Over the summer I ran a camp for 52 screaming kids. The only way to get them to go to bed was to tire them out. So we played what we called “ship”. Imagine, 52 kids on a field of grass; two parallel lines about 40 feet apart. The lines represented the bow and the stern of a ship. I was the captain and gave the commands. When “bow” was shouted, all ran to one line, when “stern”, to the opposite. The last child over the line was always eliminated. At first the kids ran at high speeds trying to be in the front, until they realized that being in the front could instantly be equivalent to being in the back—when the command was suddenly changed. After a few minutes the brighter kids caught on: it’s not about being fast, but about staying in the middle of the moving crowd of children.
Pope Benedict has remained in the middle of the pitching and bucking boat on this sometimes violent sea of life. Salt water from the right: “Church condemns condoms, period. What’s wrong with the Pope? He can’t change this.” Salt water from the left: “Hurrah, change has finally come! But, why doesn’t the Pope allow condoms in all cases?”
Neither got it. In fact, the Pope hasn’t changed anything.
The “Benedict-effect” works the same way every time; the Pope says something quite Catholic—balanced between port and starboard—and the world reacts. Some don’t like the balance, some miss the boat completely. This happened in Regensburg when he commented on the violence brought by Islam, it also happened when he lifted the excommunication of the four bishops ordained by Lefebvre, and it happened again when he talked about condom-use in Africa. (To mention only a few.)
A matter of fact, the “Benedict-effect” effect used to be the “Ratzinger-effect”, when he was still wearing the red hat. Remember Dominus Jesus? Ratzinger signed this document which was sort of in-your-face about Catholicism. The document boldly reiterated the NEED the Church has of proclaiming the Gospel to all peoples as the command of Jesus Christ, precisely because Christian revelation is definitive. Back then, the reactions were just as varied, and Cardinal Ratzinger was just as misunderstood. Not only from open sea (those who miss the boat), but also from both sides of the boat, the Cardinal was soaked. Some wanted more laxity, other told him he wasn’t buckling up, or buckling down, quite enough, and the boat missers … well, they jump at any chance to bash the Church.
And now, Benedict has done it again. What’s the story this time? The Pope says using condoms could be a first step towards morality. And once again many boat missers, or warriors from other boats, have reacted. They have used the press to aim and fire their cannons. And not only that, his fellow sailors, as it were, are once again splashing salt water.
Yet The Holy Father has remained comfortably safe between stern and bow.
To say that the pope condemns condoms is ridiculous; it’s like saying he condemns using rat poison to kill someone. When someone gets on your nerves, the correct reaction is not to add a deadly potion of rat poison to his soup. Headline would NOT read: “Pope condemns rat poison,” but more accurately “Pope condemns murder.”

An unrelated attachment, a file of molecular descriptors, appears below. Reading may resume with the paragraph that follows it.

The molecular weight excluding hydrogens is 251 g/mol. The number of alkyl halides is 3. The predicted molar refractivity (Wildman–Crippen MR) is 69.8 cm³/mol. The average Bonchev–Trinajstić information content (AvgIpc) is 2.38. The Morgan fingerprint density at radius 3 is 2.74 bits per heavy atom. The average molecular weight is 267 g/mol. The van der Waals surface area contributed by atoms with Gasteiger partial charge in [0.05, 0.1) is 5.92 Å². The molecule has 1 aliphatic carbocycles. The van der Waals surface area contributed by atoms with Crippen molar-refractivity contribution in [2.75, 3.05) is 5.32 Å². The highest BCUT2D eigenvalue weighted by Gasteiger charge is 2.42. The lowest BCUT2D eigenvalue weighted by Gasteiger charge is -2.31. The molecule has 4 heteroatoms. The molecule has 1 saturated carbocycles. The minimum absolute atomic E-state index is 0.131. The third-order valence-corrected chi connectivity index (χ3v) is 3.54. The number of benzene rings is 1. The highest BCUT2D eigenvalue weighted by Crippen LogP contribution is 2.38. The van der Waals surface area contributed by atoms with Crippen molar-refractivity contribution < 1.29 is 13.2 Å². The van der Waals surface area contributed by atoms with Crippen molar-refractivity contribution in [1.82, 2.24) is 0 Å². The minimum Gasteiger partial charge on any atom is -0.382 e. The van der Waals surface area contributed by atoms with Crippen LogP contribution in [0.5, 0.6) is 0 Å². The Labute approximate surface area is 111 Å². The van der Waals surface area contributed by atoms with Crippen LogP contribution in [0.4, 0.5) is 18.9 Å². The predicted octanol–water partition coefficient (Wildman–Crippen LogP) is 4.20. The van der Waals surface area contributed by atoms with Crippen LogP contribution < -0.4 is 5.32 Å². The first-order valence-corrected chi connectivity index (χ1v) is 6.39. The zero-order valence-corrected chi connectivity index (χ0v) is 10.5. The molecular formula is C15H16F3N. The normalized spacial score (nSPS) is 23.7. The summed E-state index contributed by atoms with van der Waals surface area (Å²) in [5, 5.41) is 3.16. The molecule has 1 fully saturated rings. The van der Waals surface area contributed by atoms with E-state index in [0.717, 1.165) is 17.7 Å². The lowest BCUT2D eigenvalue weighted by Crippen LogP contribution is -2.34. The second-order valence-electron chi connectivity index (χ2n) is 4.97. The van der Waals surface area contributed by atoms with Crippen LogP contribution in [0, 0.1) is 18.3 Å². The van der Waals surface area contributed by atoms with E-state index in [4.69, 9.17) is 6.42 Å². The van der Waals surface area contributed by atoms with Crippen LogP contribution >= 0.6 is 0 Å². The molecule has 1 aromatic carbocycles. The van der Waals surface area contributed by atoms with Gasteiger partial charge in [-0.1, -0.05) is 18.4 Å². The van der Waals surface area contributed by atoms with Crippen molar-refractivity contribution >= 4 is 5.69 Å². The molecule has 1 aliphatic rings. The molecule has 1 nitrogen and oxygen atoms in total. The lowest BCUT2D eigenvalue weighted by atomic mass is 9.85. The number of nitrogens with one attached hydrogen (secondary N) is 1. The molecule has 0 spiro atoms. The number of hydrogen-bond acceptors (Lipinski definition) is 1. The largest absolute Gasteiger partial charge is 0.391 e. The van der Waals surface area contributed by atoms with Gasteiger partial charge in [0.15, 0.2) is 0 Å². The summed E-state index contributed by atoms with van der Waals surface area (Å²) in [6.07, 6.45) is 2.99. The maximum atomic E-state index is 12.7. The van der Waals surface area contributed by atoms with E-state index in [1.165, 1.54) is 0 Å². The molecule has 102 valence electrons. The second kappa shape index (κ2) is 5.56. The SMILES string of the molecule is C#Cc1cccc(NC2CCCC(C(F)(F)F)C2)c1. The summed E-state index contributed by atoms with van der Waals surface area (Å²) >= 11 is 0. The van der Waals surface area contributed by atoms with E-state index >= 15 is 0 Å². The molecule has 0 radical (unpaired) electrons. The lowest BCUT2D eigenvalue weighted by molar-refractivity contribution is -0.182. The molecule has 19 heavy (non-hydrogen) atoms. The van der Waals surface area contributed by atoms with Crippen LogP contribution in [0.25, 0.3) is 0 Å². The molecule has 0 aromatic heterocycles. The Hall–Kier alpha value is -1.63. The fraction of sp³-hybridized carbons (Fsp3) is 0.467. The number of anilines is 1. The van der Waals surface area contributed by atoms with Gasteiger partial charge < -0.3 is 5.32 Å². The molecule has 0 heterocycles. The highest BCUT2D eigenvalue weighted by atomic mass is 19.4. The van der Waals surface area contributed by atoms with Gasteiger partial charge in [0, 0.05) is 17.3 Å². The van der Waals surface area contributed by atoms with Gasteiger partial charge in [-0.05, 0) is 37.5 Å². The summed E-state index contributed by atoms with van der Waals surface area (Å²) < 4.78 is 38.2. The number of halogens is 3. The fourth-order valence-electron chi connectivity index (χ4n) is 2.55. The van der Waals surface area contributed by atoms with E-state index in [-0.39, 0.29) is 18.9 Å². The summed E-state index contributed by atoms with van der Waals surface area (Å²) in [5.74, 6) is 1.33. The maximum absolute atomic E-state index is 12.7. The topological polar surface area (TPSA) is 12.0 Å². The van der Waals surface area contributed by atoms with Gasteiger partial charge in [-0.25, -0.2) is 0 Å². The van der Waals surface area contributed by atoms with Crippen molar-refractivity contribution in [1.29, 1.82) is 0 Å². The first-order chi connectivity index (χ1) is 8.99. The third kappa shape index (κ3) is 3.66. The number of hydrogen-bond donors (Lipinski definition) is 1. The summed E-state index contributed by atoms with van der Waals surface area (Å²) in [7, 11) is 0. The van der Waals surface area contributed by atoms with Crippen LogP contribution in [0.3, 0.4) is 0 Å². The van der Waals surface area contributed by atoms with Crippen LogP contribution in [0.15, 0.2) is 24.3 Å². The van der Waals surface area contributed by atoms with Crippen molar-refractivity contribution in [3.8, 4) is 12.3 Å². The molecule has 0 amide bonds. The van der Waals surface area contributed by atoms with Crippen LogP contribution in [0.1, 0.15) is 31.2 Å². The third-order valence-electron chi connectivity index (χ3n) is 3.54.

In the case of sexuality, the Church—to clarify—teaches that the sanctity of the marriage act should be safeguarded. The two purposes of holy sexuality within God’s blessing in marriage are: 1) for the sake of the intimate union of the spouses and 2) for the purpose of procreating children. When condoms are used—within marriage!—these purposes are separated and the sanctity of this marriage act is destroyed. It’s not just about the condom, but about contraception, which thwarts the essence of marital sexuality.
Killing another human being—which parallels sexuality in this example—is not good or bad in and of itself, neither is the physical act of having sex. Marriage is the only place where sexuality fulfils its true meaning in both senses mentioned above. Likewise self-defence is the only way killing another human being can be noble and proper. So when “getting on my nerves” turns into “threatening my life,” the Church rightfully teaches that you have the right to defend yourself.
This example is not perfect, because using rat poisoning for the purpose of self-defence is only almost unthinkable. Whereas using condoms in the marriage act is always impossible. Why? Because the intention to kill, while defending oneself, thwarts the act and makes it evil; this mirrors the use of condoms within the marriage act, which, of necessity, separate union from procreation and thus make it morally wrong. The Church is not against condoms per se, but against contraception in marital sexuality.
Way on the other side of the spectrum are the sinful actions carried out by the prostitute, the pedophile or the adulterer. This is where the pope’s comments come in. He said it could be a first step towards morality for a prostitute to use condoms. Kind of like the mass murderer who decides to use rat poisoning over a chainsaw, because the poison will get the job done with less pain. Both are evil, one is less evil.
Let’s face it: there are many individuals who have no desire at all to be in the boat because they are making a killing off of immorality: prostitution, internet porn, abortion, contraception etc. They are however extremely interested in what the Holy Father says about morality—he ruins their business, so they do their best to put him out of his business, the salvation of souls.
And for those of us who are IN the boat, well … if you stay in the middle, when she heaves and bucks in the storm, you will probably still get wet, but at least you won’t get washed away. And … that’s where Benedict will be, probably causing more “Benedict-effects”, however doing so precisely because he continues to be perfectly balanced between port and starboard.
Nathan Miller, LC studies for the priesthood in Rome. He can be reached at email@example.com